Repetition Choices for Endurance Events

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Repetition Choices for Endurance Events Empty Repetition Choices for Endurance Events

Post  Fitness Scientist on Wed Jun 30, 2010 8:58 pm

Repetition Choices for Endurance Events

Success follows doing what you want to do. There is no other way to be successful.
--Malcolm Forbes

By Fitness Scientist

Two types of physical endurance compared to physical exercise are (1) muscle endurance, meaning the ability of the muscle fibers to produce contractions for several repetitions, and (2) cardio-endurance action of the heart, lungs, and circulatory system.

Simply put, these events are continuous movements lasting several minutes. Most often, they are clearly define as any event lasting over two minutes in time. Events like running, swimming, cross-country skiing, and competitions, such as kayaking and rowing, can be endurance events when properly performed.

Like all sports, these call for skill training, and one must diligently practice these activities, except for the exercise program. It is possible to design a fitness program that enhances your endurance in muscle endurance and cardio-endurance.

Most fitness-minded people, when thinking of building endurance, assume that running is the only way to improve endurance.

This is true in one way, but not in another different way. Running, from my point of view, will upgrade the endurance of the lower body muscles, but not drastically improve any muscle groups in the upper body.

Having adequately worked with many “long distance runners,” I was astonished that although runners did improve the muscle endurance in their leg muscles, the leg muscles actually got weaker in the strength component unless he or she exercised and enhanced the strength of the leg and hip muscles.

Because I constantly tested clients for their Baseline Fitness Index before working with them, I discovered the following:

When I first met with a client, whose only exercise consisted of running, I tested them for their present day, one repetition maximum strength level, range-of-motion (flexibility), and muscle endurance level.

The cardio-endurance, previously established by the running, did not need testing.

Those who refused to believe that their running abilities would benefit from resistance training did not successfully adapt resistance exercise to their training program. Since I had already gathered their baseline information, I pressed whether they would submit to a follow-up testing six months later. Most agreed to do so.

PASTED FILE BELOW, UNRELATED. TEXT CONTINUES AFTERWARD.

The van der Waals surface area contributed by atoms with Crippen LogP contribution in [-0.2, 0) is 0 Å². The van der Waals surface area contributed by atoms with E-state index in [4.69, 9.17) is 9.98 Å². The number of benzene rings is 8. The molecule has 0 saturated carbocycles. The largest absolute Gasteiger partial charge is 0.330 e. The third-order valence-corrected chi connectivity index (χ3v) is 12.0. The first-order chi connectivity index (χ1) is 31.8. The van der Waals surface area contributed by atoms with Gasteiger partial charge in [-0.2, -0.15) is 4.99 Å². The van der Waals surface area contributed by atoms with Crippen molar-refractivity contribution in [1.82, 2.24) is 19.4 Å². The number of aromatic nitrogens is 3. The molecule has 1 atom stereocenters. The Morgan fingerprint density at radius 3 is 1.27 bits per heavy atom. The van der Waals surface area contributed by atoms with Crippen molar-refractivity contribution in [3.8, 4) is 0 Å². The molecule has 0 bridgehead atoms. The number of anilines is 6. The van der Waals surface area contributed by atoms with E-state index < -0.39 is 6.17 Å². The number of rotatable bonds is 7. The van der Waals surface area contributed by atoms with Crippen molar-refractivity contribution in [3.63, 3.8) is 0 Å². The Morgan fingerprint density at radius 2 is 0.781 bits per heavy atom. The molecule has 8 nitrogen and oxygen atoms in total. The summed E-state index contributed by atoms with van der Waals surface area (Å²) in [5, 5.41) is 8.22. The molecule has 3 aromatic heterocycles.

Six months later, when retested in the same process, their strength level of the lower body muscles was weaker.

The endurance level has corrected marginally, and the flexibility was about the same as before. However, those clients who combined some resistance exercises using high-tech machines, improved in all areas, including a reduction in their running time, over the typical distance they ran.

What you will find interesting is that runners do not need physical exercise programs that are much different that a standard, well-designed fitness program.

Of the components involved in exercise, runners have a need only to perform higher repetitions, and to adapt to fewer rest periods between sets each set of an exercise.

For instance, you may technically perform a similar leg or hip exercise that are similar to a bodybuilder program. All you need to do is use a repetition system that uses more repetitions in each set of exercise, and you will reduce the rest time between each set.

Repetition speed controlled by your chosen rhythm of movement, and performed in a high number, such as 13, 21 or 34 reps, is high enough to cause an endurance\aerobic effect. Especially, if you lower the rest periods between the exercises.

If you are totally conditioned, you may be able to move from one exercise to the next with little rest. A 34-second rest period is an average rest period for those with excellent endurance.

If you maintain you have endurance that is superior to excellent, then pick a lower Fibonacci number, such as 13 or 21 seconds of rest. When linked with a certain number of sets, which automatically bring the total workout into a specific time [considered as an aerobic time], you will get the best of all possibilities.

Your goal should be to use repetition numbers of 21, or 34, and to choose an exercise time from within the Fibonacci numbers that will equate with what you feel is a reasonable, aerobic conditioning program.

A number, such as 34 minutes or 55 minutes, is an aerobic equivalent. Within that time, choose a certain number of exercises and sets that will equal the intended aerobic time.

“All that is necessary is to accept the impossible, do without the indispensable, and bear the intolerable.”
---Kathleen Norris

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Fitness Scientist

Posts : 57
Join date : 2010-04-26
Age : 82
Location : Lake Mary, Florida . . . . . .www.bodbuildinghighintens

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